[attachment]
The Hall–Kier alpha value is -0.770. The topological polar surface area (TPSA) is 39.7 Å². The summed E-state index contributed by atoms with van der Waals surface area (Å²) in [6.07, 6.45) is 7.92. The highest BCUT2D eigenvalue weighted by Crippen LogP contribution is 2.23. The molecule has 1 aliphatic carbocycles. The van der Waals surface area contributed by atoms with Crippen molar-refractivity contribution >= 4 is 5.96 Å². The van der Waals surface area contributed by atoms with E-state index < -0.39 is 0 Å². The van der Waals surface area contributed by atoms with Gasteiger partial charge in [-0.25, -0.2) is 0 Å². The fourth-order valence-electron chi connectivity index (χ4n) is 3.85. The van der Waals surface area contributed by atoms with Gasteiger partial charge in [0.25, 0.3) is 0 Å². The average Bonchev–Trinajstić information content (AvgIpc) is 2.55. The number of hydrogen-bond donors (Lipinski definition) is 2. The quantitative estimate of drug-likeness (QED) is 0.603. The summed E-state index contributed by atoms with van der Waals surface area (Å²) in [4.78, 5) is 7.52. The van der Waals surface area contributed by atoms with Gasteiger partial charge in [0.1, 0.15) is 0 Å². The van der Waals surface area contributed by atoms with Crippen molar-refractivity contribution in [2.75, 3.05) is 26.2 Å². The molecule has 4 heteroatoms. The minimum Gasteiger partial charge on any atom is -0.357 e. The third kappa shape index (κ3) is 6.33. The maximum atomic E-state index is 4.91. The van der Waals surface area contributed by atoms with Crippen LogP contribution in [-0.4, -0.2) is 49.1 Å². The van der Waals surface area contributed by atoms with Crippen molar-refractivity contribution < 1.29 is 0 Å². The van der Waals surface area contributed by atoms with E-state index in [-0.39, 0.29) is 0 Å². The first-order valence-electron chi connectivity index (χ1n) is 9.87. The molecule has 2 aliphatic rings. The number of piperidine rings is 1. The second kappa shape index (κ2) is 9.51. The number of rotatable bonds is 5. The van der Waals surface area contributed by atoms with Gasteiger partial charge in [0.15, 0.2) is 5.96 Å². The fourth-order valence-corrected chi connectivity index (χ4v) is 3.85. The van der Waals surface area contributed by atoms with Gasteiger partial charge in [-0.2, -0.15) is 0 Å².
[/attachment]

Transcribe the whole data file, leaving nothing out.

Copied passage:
The Hall–Kier alpha value is -0.770. The topological polar surface area (TPSA) is 39.7 Å². The summed E-state index contributed by atoms with van der Waals surface area (Å²) in [6.07, 6.45) is 7.92. The highest BCUT2D eigenvalue weighted by Crippen LogP contribution is 2.23. The molecule has 1 aliphatic carbocycles. The van der Waals surface area contributed by atoms with Crippen molar-refractivity contribution >= 4 is 5.96 Å². The van der Waals surface area contributed by atoms with E-state index < -0.39 is 0 Å². The van der Waals surface area contributed by atoms with Gasteiger partial charge in [-0.25, -0.2) is 0 Å². The fourth-order valence-electron chi connectivity index (χ4n) is 3.85. The van der Waals surface area contributed by atoms with Gasteiger partial charge in [0.25, 0.3) is 0 Å². The average Bonchev–Trinajstić information content (AvgIpc) is 2.55. The number of hydrogen-bond donors (Lipinski definition) is 2. The quantitative estimate of drug-likeness (QED) is 0.603. The summed E-state index contributed by atoms with van der Waals surface area (Å²) in [4.78, 5) is 7.52. The van der Waals surface area contributed by atoms with Gasteiger partial charge in [0.1, 0.15) is 0 Å². The van der Waals surface area contributed by atoms with Crippen molar-refractivity contribution in [2.75, 3.05) is 26.2 Å². The molecule has 4 heteroatoms. The minimum Gasteiger partial charge on any atom is -0.357 e. The third kappa shape index (κ3) is 6.33. The maximum atomic E-state index is 4.91. The van der Waals surface area contributed by atoms with Crippen LogP contribution in [-0.4, -0.2) is 49.1 Å². The van der Waals surface area contributed by atoms with Crippen molar-refractivity contribution < 1.29 is 0 Å². The van der Waals surface area contributed by atoms with E-state index in [-0.39, 0.29) is 0 Å². The first-order valence-electron chi connectivity index (χ1n) is 9.87. The molecule has 2 aliphatic rings. The number of piperidine rings is 1. The second kappa shape index (κ2) is 9.51. The number of rotatable bonds is 5. The van der Waals surface area contributed by atoms with Gasteiger partial charge in [0.15, 0.2) is 5.96 Å². The fourth-order valence-corrected chi connectivity index (χ4v) is 3.85. The van der Waals surface area contributed by atoms with Gasteiger partial charge in [-0.2, -0.15) is 0 Å².